Training for an Ironman Triathlon: What Does it Take?

What is a Triathlon?


If you’re reading this, you probably fit into 1 of 2 categories: The “I know what an Ironman is, and I’m curious about how to train for it” or the “What even is a Triathlon and isn’t an Ironman a Marvel Superhero?”. Regardless, I’m here to clear the air and explain!

Firstly, a Triathlon consists of 3 events: Swim, Bike, and Run. These events are completed in that exact order and will have transition zones between them for the participants to change their clothes, hydrate, take a small break, etc. The distances required to complete each event will differ depending on the type of Triathlon you choose and vary from location to location. Each of these Triathlons will also have a time cut-off, so you will need to complete the race by then; you can usually find the times on the race website. I’ve listed the categories with their typical distances below:


  • Swim 400m
  • Bike ~10 miles
  • Run 5k (~3 miles)


  • Swim 800m-1600m (1 mile)
  • Bike ~20 miles
  • Run 10k (~6 miles)

Half Ironman 

  • Swim 1.2 miles
  • Bike 56 miles
  • Run ½ Marathon (13.1 miles)


  • Swim 2.5 miles
  • Bike 112 miles
  • Run Marathon (26.2 miles)

Completing any one of these races is a huge accomplishment and can be a ton of fun when you have supporters cheering you on!!


What is an Ironman?


As listed above, the distances to complete an Ironman involve a 2.5-mile Swim, a 112-mile Bike, and a 26.2-mile Run (Marathon). The distances alone can be daunting to even imagine, but adding in the time cut-off of having to complete it all in less than ~17 hours makes it feel nearly impossible to achieve. BUT IT CAN BE DONE!! Something I find awesome is that Ironman’s motto is “Anything is Possible,” which is entirely true about this race if you give yourself enough time and effort to train.


How can I start training for an Ironman Triathlon?

If doing an Ironman is something you want to do, the first thing you need to do is COMMIT! Sign up for any of the events coming up and plan accordingly. Depending on your fitness level will determine how much time you should give yourself to train. When I signed up for the race in Maryland this year (September 16th, 2023), I registered in October of 2022 (almost a full year before the race). This gave me plenty of time to plan out my workouts and gave me confidence that I had enough time to get myself ready, but again, it depends on the individual.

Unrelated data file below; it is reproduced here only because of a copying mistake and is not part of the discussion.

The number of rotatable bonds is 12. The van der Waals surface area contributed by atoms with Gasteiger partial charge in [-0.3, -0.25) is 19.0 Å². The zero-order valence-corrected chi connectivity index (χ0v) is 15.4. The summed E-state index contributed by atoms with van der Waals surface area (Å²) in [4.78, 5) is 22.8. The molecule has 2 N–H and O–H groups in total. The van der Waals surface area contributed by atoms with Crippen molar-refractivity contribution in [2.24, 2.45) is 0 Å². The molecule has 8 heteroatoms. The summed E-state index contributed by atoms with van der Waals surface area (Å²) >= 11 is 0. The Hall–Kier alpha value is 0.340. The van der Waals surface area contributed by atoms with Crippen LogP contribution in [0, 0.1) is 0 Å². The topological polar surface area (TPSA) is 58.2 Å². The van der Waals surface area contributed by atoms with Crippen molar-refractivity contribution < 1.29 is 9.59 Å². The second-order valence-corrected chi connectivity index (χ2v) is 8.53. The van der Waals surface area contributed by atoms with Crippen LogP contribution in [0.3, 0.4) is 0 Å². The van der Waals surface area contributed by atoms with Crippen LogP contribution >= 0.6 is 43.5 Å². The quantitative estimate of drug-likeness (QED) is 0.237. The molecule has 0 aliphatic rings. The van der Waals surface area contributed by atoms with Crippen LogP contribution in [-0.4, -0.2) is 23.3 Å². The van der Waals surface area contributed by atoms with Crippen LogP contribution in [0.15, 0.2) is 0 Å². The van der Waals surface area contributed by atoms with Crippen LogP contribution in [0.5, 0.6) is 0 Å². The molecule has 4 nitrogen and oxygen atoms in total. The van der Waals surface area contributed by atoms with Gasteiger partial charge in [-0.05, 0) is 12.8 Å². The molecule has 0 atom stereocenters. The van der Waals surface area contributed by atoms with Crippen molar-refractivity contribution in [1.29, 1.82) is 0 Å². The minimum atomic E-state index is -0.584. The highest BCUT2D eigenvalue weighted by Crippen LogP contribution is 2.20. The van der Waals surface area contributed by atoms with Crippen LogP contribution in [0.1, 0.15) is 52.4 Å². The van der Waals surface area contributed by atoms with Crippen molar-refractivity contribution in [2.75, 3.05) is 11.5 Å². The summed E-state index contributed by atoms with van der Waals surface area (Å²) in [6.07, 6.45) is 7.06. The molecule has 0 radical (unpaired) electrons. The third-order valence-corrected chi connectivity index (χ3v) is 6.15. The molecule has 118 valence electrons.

If it is your first Ironman (or maybe even first Triathlon if you’re NUTS), a bike is one of the most important things to purchase. Investing in a good bike will do wonders for you during training and make a massive difference come race day. If you have a regular mountain bike or hybrid bike, I would STRONGLY encourage you to consider upgrading to a road bike. Most road bikes will have either aluminum or carbon fiber frames. Aluminum is a much cheaper option, but is heavier and will likely slow you down and require more energy. Carbon fiber is much lighter and aerodynamic, which makes you faster and more efficient, but it can be costly. As an anecdotal example, a good aluminum bike might cost ~$1-3,000, whereas carbon fiber bikes can cost anywhere from $5,000 to more than +$15,000 (yes, 15k!!!). Another purchase to consider is a good wetsuit for the swim, but if water temperatures during the Ironman are above 83.8 degrees Fahrenheit, you will not be permitted to wear one, so be wary of that.